Medical and assistive health technology: Meeting the needs of aging populations
Research output: Contribution to journal › Article
Purpose of the Study: To identify policy gaps in the delivery and availability of assistive health technology (AHT) and medical devices (MD) for aging populations, particularly in low- and middle-income countries (LMICs). Design and Methods: The findings presented in this paper are the results of several narrative overviews. They provide a contextual analysis of the conclusions and evidence from WHO commissioned research and expert consultations in 2013 and 2014, as well as a synthesis of literature reviews conducted on AHT and MD. Results: Practical, life-enhancing support for older people through AHT, MD, and related health and social services is a neglected issue. This is particularly so in LMICs where the biggest increases in aging populations are occurring, and yet where there is commonly little or no access to these vital components of healthy aging. Implications: Health technologies, especially medical and assistive health technology, are essential to ensure older people's dignity and autonomy, but their current and potential benefits have received little recognition in LMICs. Viewing these technologies as relevant only to disabled people is an inadequate approach. They should be accessible to both older adults with disabilities and older adults with functional limitation. Many countries need much greater official awareness of older adults' needs and preferences. Such attitudinal changes should then be reflected in laws and regulations to address the specificities of care for older people.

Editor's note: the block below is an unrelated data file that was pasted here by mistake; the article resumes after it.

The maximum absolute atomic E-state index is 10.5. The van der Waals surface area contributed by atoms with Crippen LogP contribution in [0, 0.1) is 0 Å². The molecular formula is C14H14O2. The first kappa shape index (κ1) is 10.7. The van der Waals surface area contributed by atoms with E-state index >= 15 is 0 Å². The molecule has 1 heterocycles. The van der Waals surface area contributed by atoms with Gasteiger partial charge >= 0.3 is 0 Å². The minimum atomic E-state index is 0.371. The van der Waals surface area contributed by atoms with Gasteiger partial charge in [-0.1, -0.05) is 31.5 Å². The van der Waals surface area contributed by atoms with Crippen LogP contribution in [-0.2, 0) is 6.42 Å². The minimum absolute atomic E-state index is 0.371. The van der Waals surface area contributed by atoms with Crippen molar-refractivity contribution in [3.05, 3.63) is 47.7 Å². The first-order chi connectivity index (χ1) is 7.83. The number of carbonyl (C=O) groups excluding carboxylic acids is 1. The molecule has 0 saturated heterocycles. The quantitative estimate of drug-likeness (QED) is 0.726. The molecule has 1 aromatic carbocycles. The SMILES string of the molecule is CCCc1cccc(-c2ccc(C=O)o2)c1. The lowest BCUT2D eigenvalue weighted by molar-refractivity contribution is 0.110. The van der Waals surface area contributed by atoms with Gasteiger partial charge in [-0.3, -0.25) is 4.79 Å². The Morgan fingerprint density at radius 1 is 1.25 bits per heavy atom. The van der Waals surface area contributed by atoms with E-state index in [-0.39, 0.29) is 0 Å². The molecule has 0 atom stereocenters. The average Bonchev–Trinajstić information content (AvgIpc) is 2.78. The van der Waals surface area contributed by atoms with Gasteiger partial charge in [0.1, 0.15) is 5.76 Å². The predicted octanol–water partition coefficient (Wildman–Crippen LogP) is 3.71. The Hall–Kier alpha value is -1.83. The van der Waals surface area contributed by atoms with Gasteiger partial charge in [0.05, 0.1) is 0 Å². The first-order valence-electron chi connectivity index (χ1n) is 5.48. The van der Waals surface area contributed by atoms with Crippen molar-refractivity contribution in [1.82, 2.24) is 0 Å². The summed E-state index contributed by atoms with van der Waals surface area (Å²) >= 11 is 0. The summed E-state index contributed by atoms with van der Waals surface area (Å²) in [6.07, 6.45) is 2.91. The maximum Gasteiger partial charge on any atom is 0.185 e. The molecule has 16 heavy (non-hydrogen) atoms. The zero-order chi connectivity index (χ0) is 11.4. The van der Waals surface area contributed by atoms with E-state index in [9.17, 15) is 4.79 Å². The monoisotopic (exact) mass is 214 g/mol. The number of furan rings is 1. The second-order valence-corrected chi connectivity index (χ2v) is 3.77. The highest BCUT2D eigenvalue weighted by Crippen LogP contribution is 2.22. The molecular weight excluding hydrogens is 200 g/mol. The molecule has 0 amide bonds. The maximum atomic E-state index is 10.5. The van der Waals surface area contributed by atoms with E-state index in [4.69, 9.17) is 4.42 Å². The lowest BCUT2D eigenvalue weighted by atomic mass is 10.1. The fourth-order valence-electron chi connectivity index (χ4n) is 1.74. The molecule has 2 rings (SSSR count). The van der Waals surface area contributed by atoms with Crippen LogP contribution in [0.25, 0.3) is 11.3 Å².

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Subject classification (UKÄ) – MANDATORY
|Publication status||Published - 2016 Apr 1|